I guess we’ve seen the last of summer for this year as autumn rears it’s blustery head through the turning foliage. My only reminders of summer are my rapidly fading tan, the semi-deflated pool in the back yard, now full of leaves, and the still clear and lovely memories of my summer vacation—though at the start, I wasn’t sure how lovely they were going to be.
My husband, Frank, and I were equal parts determined and wary of our plan to forbid any electronics on our two week road trip down through the States this summer. No video game consoles or iPods for the kids. The plan, admittedly, made me a little scared.
I recalled how my brothers and I managed to pass time during the epic over-land journeys with our parents. Sure, there was the quiet contemplation, the stirred awe of the natural surroundings we passed, but that maybe lasted for about 15 minutes until the petty conflicts. Some of our back seat territorial battles would last for hours and over a few provinces. Eventually we kids would realize peace could only come from the united effort against a common enemy. That enemy sat unsuspectingly in the front seat, eyes on the road.
It wasn’t long before our stir craziness would spill over the border of the backrest into parent territory. They made the perfect victims of our restlessness as they were forced to face away from us, focused on keeping us all alive! And because it’s not a child’s job to really study the implications of projectile mummified seat-crack candy in a moving vehicle, the mischiefs continued.
So as Frank and I created our itinerary, the threat of karma coming to hit me in the eye with a crusty wine gum was always in the back of my mind. I made a quick calculation and estimated we would be stuck in truck for approximately 56 hours during our trip. That’s more than ample time to completely wreck my nerves. As for Frank, his nerves wouldn’t last the city limits. But we were still determined to play out this lengthy experiment and see where it would take us. Hopefully back home, eventually.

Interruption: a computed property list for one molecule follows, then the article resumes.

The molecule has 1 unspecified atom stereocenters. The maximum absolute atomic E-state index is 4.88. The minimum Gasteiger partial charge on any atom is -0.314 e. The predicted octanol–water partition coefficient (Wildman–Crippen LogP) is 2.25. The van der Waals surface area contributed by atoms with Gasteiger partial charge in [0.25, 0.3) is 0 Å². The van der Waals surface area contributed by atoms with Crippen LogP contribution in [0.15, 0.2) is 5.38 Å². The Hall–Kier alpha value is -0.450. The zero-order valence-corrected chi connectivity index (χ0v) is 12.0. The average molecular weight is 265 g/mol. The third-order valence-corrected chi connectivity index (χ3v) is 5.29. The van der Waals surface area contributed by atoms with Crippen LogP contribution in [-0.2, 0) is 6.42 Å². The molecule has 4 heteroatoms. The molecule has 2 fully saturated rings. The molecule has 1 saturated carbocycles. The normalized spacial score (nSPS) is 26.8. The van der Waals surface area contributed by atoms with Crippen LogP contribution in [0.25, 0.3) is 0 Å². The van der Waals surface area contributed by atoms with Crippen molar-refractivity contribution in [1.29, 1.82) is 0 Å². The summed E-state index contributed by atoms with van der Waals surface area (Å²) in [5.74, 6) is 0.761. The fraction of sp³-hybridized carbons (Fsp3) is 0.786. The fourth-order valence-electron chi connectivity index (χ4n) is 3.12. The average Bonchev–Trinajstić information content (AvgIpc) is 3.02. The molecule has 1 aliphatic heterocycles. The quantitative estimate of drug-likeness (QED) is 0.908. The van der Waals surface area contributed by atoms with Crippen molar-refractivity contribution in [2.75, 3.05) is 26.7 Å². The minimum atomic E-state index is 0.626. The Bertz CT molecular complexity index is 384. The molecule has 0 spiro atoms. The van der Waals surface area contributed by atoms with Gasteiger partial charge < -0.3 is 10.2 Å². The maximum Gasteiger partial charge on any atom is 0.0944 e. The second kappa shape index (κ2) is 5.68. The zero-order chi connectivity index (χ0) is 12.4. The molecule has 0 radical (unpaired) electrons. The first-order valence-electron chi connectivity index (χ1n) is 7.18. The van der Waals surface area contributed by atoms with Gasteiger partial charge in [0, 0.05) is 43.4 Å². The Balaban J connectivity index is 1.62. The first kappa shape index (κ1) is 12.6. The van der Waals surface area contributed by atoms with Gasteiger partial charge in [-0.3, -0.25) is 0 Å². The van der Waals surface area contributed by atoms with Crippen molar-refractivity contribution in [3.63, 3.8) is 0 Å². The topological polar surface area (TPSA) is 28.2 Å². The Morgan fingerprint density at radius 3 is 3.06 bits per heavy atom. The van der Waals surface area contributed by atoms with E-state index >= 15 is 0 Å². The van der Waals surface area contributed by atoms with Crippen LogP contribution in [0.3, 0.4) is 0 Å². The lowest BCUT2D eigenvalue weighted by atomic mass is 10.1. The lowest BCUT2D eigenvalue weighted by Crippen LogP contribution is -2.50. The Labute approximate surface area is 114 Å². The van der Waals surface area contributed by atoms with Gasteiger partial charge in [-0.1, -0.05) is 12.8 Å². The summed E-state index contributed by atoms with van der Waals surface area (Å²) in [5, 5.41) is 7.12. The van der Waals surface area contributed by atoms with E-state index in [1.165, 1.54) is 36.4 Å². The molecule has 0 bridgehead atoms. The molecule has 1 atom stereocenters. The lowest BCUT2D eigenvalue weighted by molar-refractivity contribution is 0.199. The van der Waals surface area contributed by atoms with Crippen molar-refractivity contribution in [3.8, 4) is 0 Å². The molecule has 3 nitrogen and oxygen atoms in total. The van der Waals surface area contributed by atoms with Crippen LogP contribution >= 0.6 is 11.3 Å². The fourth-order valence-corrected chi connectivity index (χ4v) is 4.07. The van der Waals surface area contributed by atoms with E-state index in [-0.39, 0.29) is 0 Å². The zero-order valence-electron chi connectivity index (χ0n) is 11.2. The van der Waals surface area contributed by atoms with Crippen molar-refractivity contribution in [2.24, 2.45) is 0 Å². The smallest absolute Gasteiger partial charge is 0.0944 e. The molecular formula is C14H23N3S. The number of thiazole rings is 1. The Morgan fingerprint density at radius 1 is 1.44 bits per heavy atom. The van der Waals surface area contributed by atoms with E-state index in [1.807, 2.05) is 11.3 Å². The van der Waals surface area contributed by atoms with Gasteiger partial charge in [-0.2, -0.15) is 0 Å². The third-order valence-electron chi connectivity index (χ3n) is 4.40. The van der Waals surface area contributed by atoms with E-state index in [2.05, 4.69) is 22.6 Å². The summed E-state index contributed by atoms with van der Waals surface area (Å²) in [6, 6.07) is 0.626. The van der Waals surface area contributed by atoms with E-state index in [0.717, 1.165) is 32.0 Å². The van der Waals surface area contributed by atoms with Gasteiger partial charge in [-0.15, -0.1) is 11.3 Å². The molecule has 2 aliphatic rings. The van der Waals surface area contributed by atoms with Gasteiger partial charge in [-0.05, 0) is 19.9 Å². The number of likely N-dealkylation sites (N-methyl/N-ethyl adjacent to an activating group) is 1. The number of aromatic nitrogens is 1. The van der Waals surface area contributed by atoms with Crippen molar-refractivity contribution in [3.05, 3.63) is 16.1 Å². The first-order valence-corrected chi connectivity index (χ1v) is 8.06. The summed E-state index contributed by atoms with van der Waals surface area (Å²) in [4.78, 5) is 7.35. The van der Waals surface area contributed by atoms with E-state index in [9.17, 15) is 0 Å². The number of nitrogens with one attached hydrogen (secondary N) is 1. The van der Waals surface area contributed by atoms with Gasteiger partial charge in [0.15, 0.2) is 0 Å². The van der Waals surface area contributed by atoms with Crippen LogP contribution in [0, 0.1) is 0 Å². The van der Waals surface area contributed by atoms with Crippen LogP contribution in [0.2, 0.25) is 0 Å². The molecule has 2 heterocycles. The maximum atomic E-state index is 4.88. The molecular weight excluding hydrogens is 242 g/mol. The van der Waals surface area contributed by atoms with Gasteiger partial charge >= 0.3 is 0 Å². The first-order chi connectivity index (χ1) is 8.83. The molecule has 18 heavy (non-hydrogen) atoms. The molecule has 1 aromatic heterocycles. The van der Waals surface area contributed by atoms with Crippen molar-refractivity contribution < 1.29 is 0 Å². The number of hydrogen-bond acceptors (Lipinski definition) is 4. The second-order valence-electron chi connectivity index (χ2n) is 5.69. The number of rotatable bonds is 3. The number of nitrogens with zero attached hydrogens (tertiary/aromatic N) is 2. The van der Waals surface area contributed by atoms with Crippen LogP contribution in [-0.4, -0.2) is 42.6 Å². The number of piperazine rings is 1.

The road trip was not without it’s hiccups, delays and detours, but I can tell you with relief and a great deal of pride that our family did wonderfully. What I feared would be the downfall of our trip proved to be the great joy. The situation pushed us to relate to and entertain each other. We made up songs and games and took in the natural beauty of our surroundings for much longer than 15 minutes.
Home Away from Home
The other concern Frank and I had was a budget. Road trips can be pricey when there are so many variables you can’t control. Because we were hauling our trailer behind us, pricey hotels would not be an issue. It was also a great way to have better control over what my kids were eating. Having to rely on chain restaurants all the time would ensure at least one of my children subsisting on a steady 2-week diet of chicken fingers and fries.
Our trailer allowed us the intimacy of a quiet family dinner on the road. The kids were eager to help out with food prep as the cramped micro kitchen in our trailer gave an exotic food truck flair to the cooking experience. Our modest mobile meals became the anchor in our brief nomadic life. Wherever we stopped at the end of the day, the shared effort in meal making gave us the feeling of home.
I feel when you share in the making of a meal you’re making more than food to eat. It strengthens the connection in all who participate. That’s one of the reasons we started our Little Chef Program earlier this summer. To get kids excited about learning more about cooking and enjoying good, healthy food.
Little Chef Casting Call
The Little Potato Company has partnered with The Marilyn Denis Show and CTV to create The Little Chef Casting Call. We’re inviting Canada’s keenest Little Chefs, aged 8 to 13, to create and share a video showing them preparing their original recipe using small potatoes. The two finalists will appear on the show for a cook-off, and the winning Little Chef will receive a grand prize family adventure for three people in Paris, including airfare, accommodation, two-day park passes to an entertainment resort, and a surprise ultimate culinary experience.
This is a chance for you and your Little Chef to have some fun, show your passion and creativity, share a favorite Creamer recipe and potentially win a fabulous vacation.
Even if you don’t have a budding Little Chef in your house, videos of kids having fun with food are almost always irresistible—and you can “like” your favorites to show your support. To enter, or give the Little Chefs some love, visit The Little Chef Casting Call contest page .
For those of you in the U.S. who can’t enter, we hope you enjoy our tips and Little Chef Approved recipes, too. We are planning to expand the program and create more ways to get involved, so please stay tuned. If you have any suggestions or comments about the program or anything else related, I’d be delighted to hear from you.
Thanks for reading,
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